After years of hiking in the mossy woodlands of upstate New York, Randy Cockrell made short work of finding his stride on the Grand Canyon state’s trails, joining a four-decade-old hiking group called the Payson Packers just after moving here with his wife, Connie.
“We’d hiked regularly with a group in Adirondack State Park, so it was natural for us to seek out a hike group here,” Cockrell says. “If it weren’t for hiking, I’d be the closest thing to a hermit. Joining the Packers was a great way for us to meet people and learn about our new home.”
The Cockrells – both 20-year U.S. Air Force veterans who served in the field of electronic communications – fell in love with the communities around the Mogollon Rim after visiting Randy’s brother in Pine.
Although the Packers don’t have an official online presence, it’s not too difficult to link up with the group through somebody-who-knows-somebody on social media.
“The C-group hikes are usually – for me – easy or medium in difficulty. We have a good time, stopping often to catch our breath, to look around and to snap photos,” Cockrell says of the 5- to 6-mile hikes he leads.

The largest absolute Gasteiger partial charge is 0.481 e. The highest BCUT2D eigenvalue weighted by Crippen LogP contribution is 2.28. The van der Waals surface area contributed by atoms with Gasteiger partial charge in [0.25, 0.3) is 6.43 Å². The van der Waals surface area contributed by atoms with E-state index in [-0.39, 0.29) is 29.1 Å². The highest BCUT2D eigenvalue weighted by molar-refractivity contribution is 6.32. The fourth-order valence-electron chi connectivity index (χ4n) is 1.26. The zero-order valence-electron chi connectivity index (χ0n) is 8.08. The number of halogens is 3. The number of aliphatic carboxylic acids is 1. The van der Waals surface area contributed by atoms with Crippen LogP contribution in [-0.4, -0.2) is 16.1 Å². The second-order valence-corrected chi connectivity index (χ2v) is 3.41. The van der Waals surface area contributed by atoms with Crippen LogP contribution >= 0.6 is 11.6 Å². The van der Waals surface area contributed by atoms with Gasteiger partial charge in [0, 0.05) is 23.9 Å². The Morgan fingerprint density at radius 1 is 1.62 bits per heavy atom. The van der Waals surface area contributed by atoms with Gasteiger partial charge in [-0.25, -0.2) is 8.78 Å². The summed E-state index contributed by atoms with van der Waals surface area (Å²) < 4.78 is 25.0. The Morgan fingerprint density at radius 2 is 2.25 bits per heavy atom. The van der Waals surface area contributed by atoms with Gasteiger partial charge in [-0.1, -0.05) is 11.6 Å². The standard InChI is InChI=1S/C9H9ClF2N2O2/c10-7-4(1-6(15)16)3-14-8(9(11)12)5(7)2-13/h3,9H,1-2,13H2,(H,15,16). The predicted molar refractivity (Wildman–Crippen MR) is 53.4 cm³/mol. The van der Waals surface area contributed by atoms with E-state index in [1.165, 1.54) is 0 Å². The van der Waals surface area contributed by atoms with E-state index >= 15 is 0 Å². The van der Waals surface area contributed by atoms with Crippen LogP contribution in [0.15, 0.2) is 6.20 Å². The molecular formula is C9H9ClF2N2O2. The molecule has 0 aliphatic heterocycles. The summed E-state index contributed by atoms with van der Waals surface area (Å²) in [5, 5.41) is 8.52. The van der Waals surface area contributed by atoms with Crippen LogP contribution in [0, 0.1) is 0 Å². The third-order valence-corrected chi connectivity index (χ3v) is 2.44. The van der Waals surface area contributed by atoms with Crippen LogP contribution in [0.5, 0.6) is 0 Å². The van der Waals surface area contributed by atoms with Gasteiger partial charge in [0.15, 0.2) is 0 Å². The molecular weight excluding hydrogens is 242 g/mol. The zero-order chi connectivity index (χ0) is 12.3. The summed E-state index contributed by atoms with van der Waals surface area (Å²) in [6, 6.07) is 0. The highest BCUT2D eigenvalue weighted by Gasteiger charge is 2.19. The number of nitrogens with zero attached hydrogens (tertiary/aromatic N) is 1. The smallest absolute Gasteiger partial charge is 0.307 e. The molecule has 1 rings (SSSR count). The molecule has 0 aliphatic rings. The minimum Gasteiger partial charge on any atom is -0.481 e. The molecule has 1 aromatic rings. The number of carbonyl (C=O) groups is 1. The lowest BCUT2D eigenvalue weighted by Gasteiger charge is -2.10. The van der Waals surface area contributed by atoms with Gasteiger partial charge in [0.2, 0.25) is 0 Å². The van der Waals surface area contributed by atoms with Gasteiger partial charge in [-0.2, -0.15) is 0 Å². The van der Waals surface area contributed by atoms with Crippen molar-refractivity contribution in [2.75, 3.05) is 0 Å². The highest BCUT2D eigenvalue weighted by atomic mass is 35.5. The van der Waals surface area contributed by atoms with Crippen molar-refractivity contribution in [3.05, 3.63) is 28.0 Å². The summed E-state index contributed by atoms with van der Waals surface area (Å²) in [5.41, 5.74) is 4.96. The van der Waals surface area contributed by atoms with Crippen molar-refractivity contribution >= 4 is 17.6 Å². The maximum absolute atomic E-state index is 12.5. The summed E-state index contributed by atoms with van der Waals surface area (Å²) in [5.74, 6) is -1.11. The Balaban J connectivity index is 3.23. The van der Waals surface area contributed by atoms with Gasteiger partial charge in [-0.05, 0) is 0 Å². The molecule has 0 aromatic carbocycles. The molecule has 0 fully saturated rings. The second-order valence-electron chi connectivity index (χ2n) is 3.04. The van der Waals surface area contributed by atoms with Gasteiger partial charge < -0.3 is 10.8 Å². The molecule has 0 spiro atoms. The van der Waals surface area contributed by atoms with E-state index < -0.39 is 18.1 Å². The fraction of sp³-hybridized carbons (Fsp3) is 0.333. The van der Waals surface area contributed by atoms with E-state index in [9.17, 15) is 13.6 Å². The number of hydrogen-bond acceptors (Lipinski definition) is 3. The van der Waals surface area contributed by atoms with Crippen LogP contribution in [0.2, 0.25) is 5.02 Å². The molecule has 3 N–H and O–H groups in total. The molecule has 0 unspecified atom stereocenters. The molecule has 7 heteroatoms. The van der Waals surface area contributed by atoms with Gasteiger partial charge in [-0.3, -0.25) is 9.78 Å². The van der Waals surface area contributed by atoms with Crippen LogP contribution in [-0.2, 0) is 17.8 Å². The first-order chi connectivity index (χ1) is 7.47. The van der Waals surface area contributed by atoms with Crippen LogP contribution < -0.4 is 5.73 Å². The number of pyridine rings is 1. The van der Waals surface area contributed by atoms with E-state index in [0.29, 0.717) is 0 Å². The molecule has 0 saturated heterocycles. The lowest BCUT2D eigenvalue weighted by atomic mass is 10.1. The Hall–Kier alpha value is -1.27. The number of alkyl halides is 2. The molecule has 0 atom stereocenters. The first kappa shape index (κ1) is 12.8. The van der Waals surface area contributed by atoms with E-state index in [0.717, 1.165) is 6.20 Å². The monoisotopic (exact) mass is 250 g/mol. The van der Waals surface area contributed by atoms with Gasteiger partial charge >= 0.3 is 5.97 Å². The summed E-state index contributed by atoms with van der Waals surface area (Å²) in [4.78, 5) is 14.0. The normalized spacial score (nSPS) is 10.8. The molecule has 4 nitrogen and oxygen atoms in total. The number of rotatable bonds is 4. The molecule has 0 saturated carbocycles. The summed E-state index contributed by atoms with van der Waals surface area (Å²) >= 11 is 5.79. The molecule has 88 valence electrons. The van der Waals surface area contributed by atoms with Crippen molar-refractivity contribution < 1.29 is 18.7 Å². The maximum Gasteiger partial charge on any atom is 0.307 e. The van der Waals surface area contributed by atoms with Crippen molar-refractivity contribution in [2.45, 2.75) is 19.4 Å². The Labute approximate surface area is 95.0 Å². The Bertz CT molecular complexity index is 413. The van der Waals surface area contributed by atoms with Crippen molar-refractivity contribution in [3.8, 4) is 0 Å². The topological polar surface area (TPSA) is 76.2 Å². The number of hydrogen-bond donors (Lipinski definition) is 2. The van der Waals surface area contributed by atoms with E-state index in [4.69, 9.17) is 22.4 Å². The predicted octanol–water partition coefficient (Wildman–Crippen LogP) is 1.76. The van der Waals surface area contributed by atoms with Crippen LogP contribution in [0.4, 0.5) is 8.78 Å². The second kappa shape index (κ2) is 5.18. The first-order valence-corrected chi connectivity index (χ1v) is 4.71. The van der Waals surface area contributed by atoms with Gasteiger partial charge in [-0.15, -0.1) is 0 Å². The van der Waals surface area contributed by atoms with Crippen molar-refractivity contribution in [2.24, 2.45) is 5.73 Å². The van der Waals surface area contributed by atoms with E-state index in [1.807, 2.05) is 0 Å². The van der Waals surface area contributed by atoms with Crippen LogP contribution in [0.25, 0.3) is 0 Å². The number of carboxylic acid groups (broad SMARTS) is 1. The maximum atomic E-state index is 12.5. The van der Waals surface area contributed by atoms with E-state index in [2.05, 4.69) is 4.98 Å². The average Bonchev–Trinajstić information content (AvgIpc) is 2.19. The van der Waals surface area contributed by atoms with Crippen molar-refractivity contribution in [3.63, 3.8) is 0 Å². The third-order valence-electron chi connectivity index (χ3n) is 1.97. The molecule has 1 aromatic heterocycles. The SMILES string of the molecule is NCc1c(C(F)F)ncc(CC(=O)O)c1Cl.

A fan of hikes that include water, mountains and caves, Cockrell recommends a trek that includes all three. “A great June hike is atop the Mogollon Rim/East Clear Creek beginning at Jones Crossing. [It’s] very pretty, featuring a trail which follows the course of the creek, abundant wildflowers and butterflies, high cliff walls with interesting rock formations, and… a cave, tall, narrow and very shallow, with sculpted walls and cool air blowing out to refresh hot hikers.”
IF YOU GO
LENGTH: Variable, but it’s 5.2 miles one-way to the Poverty Draw side canyon.
RATING: Easy, with several creek crossings
ELEVATION: 6,850-7,050 feet
GETTING THERE: From the intersection of State Routes 260/87 in Payson, go north on SR87 past Pine-Strawberry to milepost 289 and the sign for Jones Crossing. Turn right onto Forest Road 141 and continue 4 miles east to the Jones Crossing bridge and park along the road. FR 141 is maintained dirt with just a few minor bumpy parts. The hike begins across the bridge at the yellow “area closed” and “732” signs. (The area is closed to all motorized vehicles, but hiking is permitted.) Caution: As this issue went to press, portions of SR87 were closed due to the Tinder Fire.
A Valley hiker escapes the heat with a hike along an icy White Mountains stream.